Use the dead to open an iPhone? Apple vs. FBI is getting weird

The battle between Apple and the FBI is heating up after yesterday's "no" from CEO Tim Cook to a court order to unlock an iPhone used by the San Bernardino terrorists. Now, no less than Edward Snowden has weighed in on Twitter, calling the situation the "most important tech case in a decade." He also called out Google's initial silence on the matter, and said the case was being closely watched by Chinese authorities.

Forbes says that the FBI could resort to using the fingerprint from the phone owner's cadaver, or use a fingerprint copying hack that's been posted online and seems to work. But if the phone has been locked for more that 48 hours, the FBI will still need to know that passcode, which Apple says could take over 4 years to guess if it's complex enough. And those are the likely reasons the FBI have now come to Apple demanding they hack the phone. Stay tuned.

Follow-up to a story from Wednesday: that Hollywood hospital that had been reduced to keeping records like it was 1952 has paid a ransom to the hackers that locked up its servers. A press release from Hollywood Presbyterian Medical Center CEO Alan Stefanek said they paid 40 BitCoins -- or about $17,000 -- to get their computers back. He also said early reports the ransom was 9,000 bitcoins, or $3.4 million dollars, was false.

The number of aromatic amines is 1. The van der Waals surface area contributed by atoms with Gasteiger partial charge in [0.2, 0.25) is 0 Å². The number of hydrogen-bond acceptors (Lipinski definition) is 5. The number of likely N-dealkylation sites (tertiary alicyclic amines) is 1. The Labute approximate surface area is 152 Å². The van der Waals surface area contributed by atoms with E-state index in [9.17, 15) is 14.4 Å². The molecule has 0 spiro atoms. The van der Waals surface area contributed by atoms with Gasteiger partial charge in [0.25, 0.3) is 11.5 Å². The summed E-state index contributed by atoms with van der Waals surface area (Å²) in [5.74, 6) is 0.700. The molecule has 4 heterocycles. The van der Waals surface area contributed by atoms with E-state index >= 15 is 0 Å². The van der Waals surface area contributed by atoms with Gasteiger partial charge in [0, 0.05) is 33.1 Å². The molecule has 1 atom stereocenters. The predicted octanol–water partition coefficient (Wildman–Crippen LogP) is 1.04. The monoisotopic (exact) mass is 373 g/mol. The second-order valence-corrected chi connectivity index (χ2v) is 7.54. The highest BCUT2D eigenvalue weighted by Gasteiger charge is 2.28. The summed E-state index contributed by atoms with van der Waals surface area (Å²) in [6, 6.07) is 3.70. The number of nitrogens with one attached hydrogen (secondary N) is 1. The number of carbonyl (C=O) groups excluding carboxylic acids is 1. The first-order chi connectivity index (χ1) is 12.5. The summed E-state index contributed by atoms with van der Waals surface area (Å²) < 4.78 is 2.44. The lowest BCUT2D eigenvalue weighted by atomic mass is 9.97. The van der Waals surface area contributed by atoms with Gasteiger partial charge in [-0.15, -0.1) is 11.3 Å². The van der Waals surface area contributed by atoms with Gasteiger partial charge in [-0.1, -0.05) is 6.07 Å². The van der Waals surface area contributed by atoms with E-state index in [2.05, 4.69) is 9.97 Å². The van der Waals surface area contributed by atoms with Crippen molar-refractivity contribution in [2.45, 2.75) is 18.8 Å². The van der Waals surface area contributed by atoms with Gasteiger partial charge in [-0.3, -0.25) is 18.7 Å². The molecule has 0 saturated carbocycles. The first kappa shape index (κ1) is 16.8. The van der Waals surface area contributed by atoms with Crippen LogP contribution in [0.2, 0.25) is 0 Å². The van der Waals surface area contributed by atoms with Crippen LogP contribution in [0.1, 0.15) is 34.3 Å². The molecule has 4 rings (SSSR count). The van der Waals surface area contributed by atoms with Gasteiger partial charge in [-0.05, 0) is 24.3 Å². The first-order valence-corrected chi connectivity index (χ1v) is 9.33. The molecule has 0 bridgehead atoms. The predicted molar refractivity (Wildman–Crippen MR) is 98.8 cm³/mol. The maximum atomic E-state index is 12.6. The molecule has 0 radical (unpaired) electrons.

Stefanek said that paying the ransom was the "quickest and most efficient way" to get operations back online, which we think sets a bad precedent, but we also understand the urgency involved. Hackers have held other entities for ransom, including some small police departments, who typically paid less than one thousand dollars to get their data back. Still, this is a clear signal that data security should be a top priority.

Google has announced that their Translate app can translate over 100 languages and now covers 99 percent of the Earth's population. The Translate project began about 10 years ago. On the project's blog, Sveta Kelman says the team is using a facet of artificial intelligence research called "machine learning" to more quickly fill out their language portfolio.

New languages include familiar ones like Pashto and Hawaiian, and some not-so-familiar dialects like Luxembourgish and Xhosa, a South African language that uses different clicking sounds for the letters X, Q and C.